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README.md

Academic Citation

Please cite the following paper when using this tool.

Ibrahim, A., Rehwald, S., Pretschner, A.: Efficiently checking actual causality with sat solving. In: Dependable Software Systems Engineering (2019), https://arxiv.org/abs/1904.13101

@incollection{ibrahim2019, author={Ibrahim, Amjad and Rehwald, Simon and Pretschner, Alexander}, title = {Efficiently Checking Actual Causality with SAT Solving}, booktitle = {Dependable Software Systems Engineering}, year = {2019}, url ={https://arxiv.org/abs/1904.13101}, }

hp2sat

Build Status

Background

This library allows to determine actual causality according to the modified Halpern-Pearl definition of causality [1] . The used examples in the unit test cases (specifically in CausalitySolverInstanceTest) are described here.

Installation

Currently, this library is not published in a Maven repository. Please build it manually from source:

$ mvn install

Then, you can import it using Maven:

<dependency>
    <groupId>de.tum.in.i4</groupId>
    <artifactId>hp2sat</artifactId>
    <version>1.0</version>
</dependency>

Alternatively, a pre-built .jar is offered in the release section of this repository.

Usage

General

Creation of a causal model

// instantiate a new FormulaFactory
FormulaFactory f = new FormulaFactory();

// create exogenous variables; using _exo is not required, but used to distinguish them
Variable BTExo = f.variable("BT_exo");
Variable STExo = f.variable("ST_exo");

// create endogenous variables; technically, there is no difference to exogenous ones
Variable BT = f.variable("BT");
Variable ST = f.variable("ST");
Variable BH = f.variable("BH");
Variable SH = f.variable("SH");
Variable BS = f.variable("BS");

// create the formula/function for each endogenous variable
Formula BTFormula = BTExo;
Formula STFormula = STExo;
Formula SHFormula = ST;
Formula BHFormula = f.and(BT, f.not(SH));
Formula BSFormula = f.or(SH, BH);

// create the equations of the causal model: each endogenous variable and its formula form an equation
Equation BTEquation = new Equation(BT, BTFormula);
Equation STEquation = new Equation(ST, STFormula);
Equation SHEquation = new Equation(SH, SHFormula);
Equation BHEquation = new Equation(BH, BHFormula);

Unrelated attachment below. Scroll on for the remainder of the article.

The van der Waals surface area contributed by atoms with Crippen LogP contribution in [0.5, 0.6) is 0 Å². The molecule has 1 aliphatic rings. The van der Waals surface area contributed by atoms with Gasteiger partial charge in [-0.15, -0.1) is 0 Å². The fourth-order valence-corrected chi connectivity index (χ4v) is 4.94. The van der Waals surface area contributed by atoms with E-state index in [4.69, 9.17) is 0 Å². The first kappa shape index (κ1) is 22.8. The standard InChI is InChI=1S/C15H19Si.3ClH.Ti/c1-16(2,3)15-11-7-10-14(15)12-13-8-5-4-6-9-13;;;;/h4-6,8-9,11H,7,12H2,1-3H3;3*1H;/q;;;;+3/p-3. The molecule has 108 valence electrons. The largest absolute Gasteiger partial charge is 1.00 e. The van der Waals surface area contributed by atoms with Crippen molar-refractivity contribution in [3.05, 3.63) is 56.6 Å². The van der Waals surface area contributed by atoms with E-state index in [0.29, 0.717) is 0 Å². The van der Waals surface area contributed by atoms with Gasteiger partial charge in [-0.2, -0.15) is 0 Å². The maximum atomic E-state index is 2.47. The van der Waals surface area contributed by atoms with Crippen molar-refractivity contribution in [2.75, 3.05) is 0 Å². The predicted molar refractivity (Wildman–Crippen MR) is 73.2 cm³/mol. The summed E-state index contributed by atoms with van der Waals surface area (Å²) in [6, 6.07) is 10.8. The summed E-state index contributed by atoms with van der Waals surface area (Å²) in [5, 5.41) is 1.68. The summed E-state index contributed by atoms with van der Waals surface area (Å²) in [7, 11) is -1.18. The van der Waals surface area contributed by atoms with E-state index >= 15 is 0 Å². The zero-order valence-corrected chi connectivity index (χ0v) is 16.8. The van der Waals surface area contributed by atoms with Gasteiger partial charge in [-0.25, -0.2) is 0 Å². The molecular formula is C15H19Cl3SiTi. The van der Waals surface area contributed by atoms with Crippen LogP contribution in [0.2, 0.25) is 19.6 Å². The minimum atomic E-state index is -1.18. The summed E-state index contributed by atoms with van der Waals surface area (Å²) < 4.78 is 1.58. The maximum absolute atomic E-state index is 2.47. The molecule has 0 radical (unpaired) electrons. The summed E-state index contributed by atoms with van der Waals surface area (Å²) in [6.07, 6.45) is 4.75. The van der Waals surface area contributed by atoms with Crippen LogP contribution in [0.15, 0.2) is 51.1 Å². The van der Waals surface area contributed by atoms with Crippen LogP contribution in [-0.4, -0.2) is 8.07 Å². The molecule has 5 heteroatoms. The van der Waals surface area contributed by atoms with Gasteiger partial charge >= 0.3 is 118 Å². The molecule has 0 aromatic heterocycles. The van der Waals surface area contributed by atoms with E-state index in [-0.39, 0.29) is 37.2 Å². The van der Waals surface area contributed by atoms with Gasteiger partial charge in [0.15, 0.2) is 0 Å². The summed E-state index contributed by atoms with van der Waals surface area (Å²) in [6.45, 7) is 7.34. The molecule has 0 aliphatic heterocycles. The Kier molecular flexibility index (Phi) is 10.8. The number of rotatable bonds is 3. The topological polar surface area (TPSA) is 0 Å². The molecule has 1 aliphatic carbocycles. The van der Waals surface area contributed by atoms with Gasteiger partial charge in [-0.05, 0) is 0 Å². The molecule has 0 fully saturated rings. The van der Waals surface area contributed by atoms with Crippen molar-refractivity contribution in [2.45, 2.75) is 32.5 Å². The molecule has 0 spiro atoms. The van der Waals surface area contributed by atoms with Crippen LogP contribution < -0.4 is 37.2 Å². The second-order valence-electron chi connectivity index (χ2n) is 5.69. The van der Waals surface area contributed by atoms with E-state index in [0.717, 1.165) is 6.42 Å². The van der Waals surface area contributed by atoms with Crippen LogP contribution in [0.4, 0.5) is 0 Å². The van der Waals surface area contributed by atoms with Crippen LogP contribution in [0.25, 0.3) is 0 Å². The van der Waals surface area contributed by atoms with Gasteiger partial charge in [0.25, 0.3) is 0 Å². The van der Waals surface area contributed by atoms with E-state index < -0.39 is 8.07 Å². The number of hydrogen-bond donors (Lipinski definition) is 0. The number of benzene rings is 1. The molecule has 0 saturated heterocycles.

Equation BSEquation = new Equation(BS, BSFormula);

Set<Equation> equations = new HashSet<>(Arrays.asList(BTEquation, STEquation, SHEquation,
    BHEquation, BSEquation));
Set<Variable> exogenousVariables = new HashSet<>(Arrays.asList(BTExo, STExo));

// instantiate the CausalModel
CausalModel causalModel = new CausalModel("RockThrowing", equations, exogenousVariables, f);

Check whether ST = 1 is a cause of BS = 1 in the previously created causal model given ST_exo, BT_exo = 1 as context

// IMPORTANT: Use the same FormulaFactory instance as in the above!

/*
 * Create positive literals for ST_exo and BT_exo. If ST_exo, BT_exo = 0, we would create negative ones,
 * e.g. f.literal("ST_exo", false). Using f.variable("ST_exo") would be a shortcut for f.literal("ST_exo", true)
 */
Set<Literal> context = new HashSet<>(Arrays.asList(f.literal("BT_exo", true),
    f.literal("ST_exo", true)));

/*
 * Similar as for the context, we specify f.literal("ST", true) as cause and f.variable("BS") as phi, as we 
 * want to express ST = 1 and BS = 1, respectively.
 */
Set<Literal> cause = new HashSet<>(Collections.singletonList(f.literal("ST", true)));
Formula phi = f.variable("BS");

// finally, call isCause on the causal model using the SAT-based algorithm
CausalitySolverResult causalitySolverResult =
    CauscausalModel.isCause(context, phi, cause, SolvingStrategy.SAT);

Use other algorithms

The SolvingStrategy enum contains all currently supported algorithms/strategies:

public enum SolvingStrategy {
     BRUTE_FORCE, SAT, SAT_MINIMAL, SAT_COMBINED, SAT_COMBINED_MINIMAL, 
       SAT_OPTIMIZED_AC3,  SAT_OPTIMIZED_AC3_MINIMAL
}

Just call the isCause-method with the respective SolvingStrategy:

// Brute-Force
CausalitySolverResult causalitySolverResult =
    CauscausalModel.isCause(context, phi, cause, SolvingStrategy.BRUTE_FORCE);

// SAT-based
CausalitySolverResult causalitySolverResult =
    CauscausalModel.isCause(context, phi, cause, SolvingStrategy.SAT);

// SAT-based returning a minimal W for AC2
CausalitySolverResult causalitySolverResult =
    CauscausalModel.isCause(context, phi, cause, SolvingStrategy.SAT_MINIMAL);

// SAT-based where checking AC2 and AC3 is combined
CausalitySolverResult causalitySolverResult =
    CauscausalModel.isCause(context, phi, cause, SolvingStrategy.SAT_COMBINED);

// SAT-based where AC3 check does not require ALL-SAT
CausalitySolverResult causalitySolverResult =
    CauscausalModel.isCause(context, phi, cause, SolvingStrategy.SAT_OPTIMIZED_AC3);

Important Notes

  • When working with a causal model, always use the same FormulaFactory instance. If not, an exception might occur.
  • When creating a CausalModel, it is checked whether the latter is valid. It needs to fulfill the following characteristics; otherwise an exception is thrown:
    • Each variable needs to be either exogenous or defined by exactly one equation.
    • The causal model must be acyclic. That is, no variables are allowed to mutually depend on each other (directly and indirectly)
    • Variables must not be named with "_dummy".

Literature

[1] J. Y. Halpern. "A Modification of the Halpern-Pearl Definition of Causality." In: Proceedings of the Twenty-Fourth International Joint Conference on Artificial Intelligence, IJCAI 2015, Buenos Aires, Argentina, July 25-31, 2015. 2015, pp. 3022–3033.

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